Greater Detail and Realism Draws You Deeper Into the Well-Loved Story
Transformative Redemption Found in Sacrificial Love is “A Tale as Old as Time”
Some Innocence Is Lost With Realism
In the end, the nature of this version of the story is a little darker and slightly more frightening, especially for children. Some of the scenes that were appropriately mild in the animated film are a little more intense, like the wolf attacks on Maurice and Belle, and the villagers’ attack on the castle. The Beast makes two references to damnation. You see a glimpse of the prince’s mother dead and also Belle’s mother dying from the plague. The climactic battle between the Beast and Gaston happens atop parts of the castle that are crumbling away. The Beast is shoot in the back three times by Gaston. The last rose petal falls and the curse doesn’t break until the enchantress observes Belle saying “I love you.” Until then, you see the objects cease to live. Although I personally don’t think any of these moments are inappropriate, it does make it a slight bit less family-friendly than the original version.
The Sub-Plot Of Same-Sex Attraction Was Mostly Subtle But Completely Unnecessary
Then, in the final scene of the film, at the celebration ball, the men and women surrounding the Belle and the Prince are doing a traditional dance of the period which includes the switching of dance partners. As it turns out, when LeFou tries to switch partners, he winds up dancing with the man who liked himself in the dress. They both look at each other confused as they twirl for a moment. And that’s it. It’s on the screen for two second, and if you blinked you missed it. Plus, it was quite obvious that it was an accident on the part of the characters. You don’t have the opportunity to see if they react any further than their initial confusion. That was the “exclusively gay moment” everyone has been going on and on about. And it looked like an accident.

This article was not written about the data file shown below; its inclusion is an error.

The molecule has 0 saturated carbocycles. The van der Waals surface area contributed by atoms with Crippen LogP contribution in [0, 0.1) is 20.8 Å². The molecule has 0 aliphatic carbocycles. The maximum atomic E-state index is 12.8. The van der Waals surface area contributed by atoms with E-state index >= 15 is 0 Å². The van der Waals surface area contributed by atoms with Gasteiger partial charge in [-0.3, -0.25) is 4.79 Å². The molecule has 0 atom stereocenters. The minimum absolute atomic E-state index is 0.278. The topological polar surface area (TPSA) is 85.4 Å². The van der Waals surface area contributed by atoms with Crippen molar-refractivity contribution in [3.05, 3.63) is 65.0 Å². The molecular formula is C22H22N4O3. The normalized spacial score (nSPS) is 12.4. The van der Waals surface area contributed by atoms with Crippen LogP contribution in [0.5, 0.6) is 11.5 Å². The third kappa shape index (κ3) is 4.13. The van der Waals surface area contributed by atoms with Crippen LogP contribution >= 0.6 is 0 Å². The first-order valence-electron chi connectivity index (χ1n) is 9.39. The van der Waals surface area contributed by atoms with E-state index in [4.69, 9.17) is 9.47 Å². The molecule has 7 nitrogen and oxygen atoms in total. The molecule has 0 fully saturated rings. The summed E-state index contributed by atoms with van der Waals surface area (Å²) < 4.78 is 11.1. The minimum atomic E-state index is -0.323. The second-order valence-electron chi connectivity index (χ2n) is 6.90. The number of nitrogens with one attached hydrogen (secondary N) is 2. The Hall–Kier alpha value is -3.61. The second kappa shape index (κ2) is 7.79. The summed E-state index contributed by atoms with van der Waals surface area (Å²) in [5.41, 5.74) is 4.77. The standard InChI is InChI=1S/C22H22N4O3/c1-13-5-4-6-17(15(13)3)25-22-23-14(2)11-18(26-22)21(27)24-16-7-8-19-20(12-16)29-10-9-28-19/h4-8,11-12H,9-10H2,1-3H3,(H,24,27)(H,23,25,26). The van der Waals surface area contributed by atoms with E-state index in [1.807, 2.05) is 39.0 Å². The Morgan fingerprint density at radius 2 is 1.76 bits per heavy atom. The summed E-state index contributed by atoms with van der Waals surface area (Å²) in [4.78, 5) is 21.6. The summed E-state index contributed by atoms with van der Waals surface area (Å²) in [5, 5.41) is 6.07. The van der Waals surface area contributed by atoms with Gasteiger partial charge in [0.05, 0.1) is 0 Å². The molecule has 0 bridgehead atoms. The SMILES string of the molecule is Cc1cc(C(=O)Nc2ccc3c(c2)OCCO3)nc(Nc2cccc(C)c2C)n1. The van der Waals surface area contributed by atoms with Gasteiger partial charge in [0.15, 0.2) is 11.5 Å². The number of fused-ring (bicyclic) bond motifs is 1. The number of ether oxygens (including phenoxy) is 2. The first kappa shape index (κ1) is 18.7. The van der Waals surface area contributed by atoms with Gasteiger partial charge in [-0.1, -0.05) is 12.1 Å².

It was completely and totally unnecessary. Even many secular reviews are agreeing that it was unnecessary to the plot and not that well played out. It added nothing to the overall story. It just added fuel to the fire of the agenda that the world has been trying to get us to accept as normal. In that respect, we shouldn’t be surprised. We should have seen this coming from ten miles away. Even the implication that this man dressed as a woman could find freedom in doing so shouldn’t be shocking. I think it wasn’t that big of a deal to the importance of the plot, but they wanted to make sure that it would be noticed by causing a stir about it right before the film’s release. And it worked.
My conclusion is that, although I am disappointed that this content is in the film, it did not ruin the movie, and I don’t think it should prevent Christians from seeing it. I have actually seen some Christians take the stance that it would be a sin from someone to go see the film because it supports homosexuality. Although it’s true that the filmmakers do apparently support those choices, the references and innuendo is just as bad as any heterosexual innuendo we endure today in PG-rated movies and TV shows. The references are not blatant and should not be treated like they are. Just be careful to not be amused by these moments and notice them for what they are – a vain attempt to normalize same sex attraction.